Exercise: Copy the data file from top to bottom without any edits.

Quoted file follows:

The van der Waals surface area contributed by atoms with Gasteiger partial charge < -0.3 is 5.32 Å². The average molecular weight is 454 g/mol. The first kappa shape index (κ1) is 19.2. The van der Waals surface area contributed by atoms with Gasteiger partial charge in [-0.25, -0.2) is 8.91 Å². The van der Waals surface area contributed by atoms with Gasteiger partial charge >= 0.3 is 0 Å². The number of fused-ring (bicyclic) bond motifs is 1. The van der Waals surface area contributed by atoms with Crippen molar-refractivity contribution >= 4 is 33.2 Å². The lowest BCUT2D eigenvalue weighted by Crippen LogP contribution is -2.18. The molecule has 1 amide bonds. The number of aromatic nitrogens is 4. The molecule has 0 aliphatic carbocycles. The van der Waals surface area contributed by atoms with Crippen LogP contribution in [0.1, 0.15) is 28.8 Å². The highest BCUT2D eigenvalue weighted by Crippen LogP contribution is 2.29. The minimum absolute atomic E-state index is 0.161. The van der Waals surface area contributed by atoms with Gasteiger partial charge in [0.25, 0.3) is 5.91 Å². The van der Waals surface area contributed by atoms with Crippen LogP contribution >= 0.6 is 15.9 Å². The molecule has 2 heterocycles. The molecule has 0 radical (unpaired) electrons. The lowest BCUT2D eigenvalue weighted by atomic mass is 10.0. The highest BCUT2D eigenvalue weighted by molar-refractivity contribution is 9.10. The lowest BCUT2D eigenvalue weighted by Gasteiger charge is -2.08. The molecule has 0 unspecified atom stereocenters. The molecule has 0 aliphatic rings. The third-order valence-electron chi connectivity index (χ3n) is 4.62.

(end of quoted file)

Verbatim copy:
The van der Waals surface area contributed by atoms with Gasteiger partial charge < -0.3 is 5.32 Å². The average molecular weight is 454 g/mol. The first kappa shape index (κ1) is 19.2. The van der Waals surface area contributed by atoms with Gasteiger partial charge in [-0.25, -0.2) is 8.91 Å². The van der Waals surface area contributed by atoms with Gasteiger partial charge >= 0.3 is 0 Å². The number of fused-ring (bicyclic) bond motifs is 1. The van der Waals surface area contributed by atoms with Crippen molar-refractivity contribution >= 4 is 33.2 Å². The lowest BCUT2D eigenvalue weighted by Crippen LogP contribution is -2.18. The molecule has 1 amide bonds. The number of aromatic nitrogens is 4. The molecule has 0 aliphatic carbocycles. The van der Waals surface area contributed by atoms with Crippen LogP contribution in [0.1, 0.15) is 28.8 Å². The highest BCUT2D eigenvalue weighted by Crippen LogP contribution is 2.29. The minimum absolute atomic E-state index is 0.161. The van der Waals surface area contributed by atoms with Gasteiger partial charge in [0.25, 0.3) is 5.91 Å². The van der Waals surface area contributed by atoms with Crippen LogP contribution >= 0.6 is 15.9 Å². The molecule has 2 heterocycles. The molecule has 0 radical (unpaired) electrons. The lowest BCUT2D eigenvalue weighted by atomic mass is 10.0. The highest BCUT2D eigenvalue weighted by molar-refractivity contribution is 9.10. The lowest BCUT2D eigenvalue weighted by Gasteiger charge is -2.08. The molecule has 0 unspecified atom stereocenters. The molecule has 0 aliphatic rings. The third-order valence-electron chi connectivity index (χ3n) is 4.62.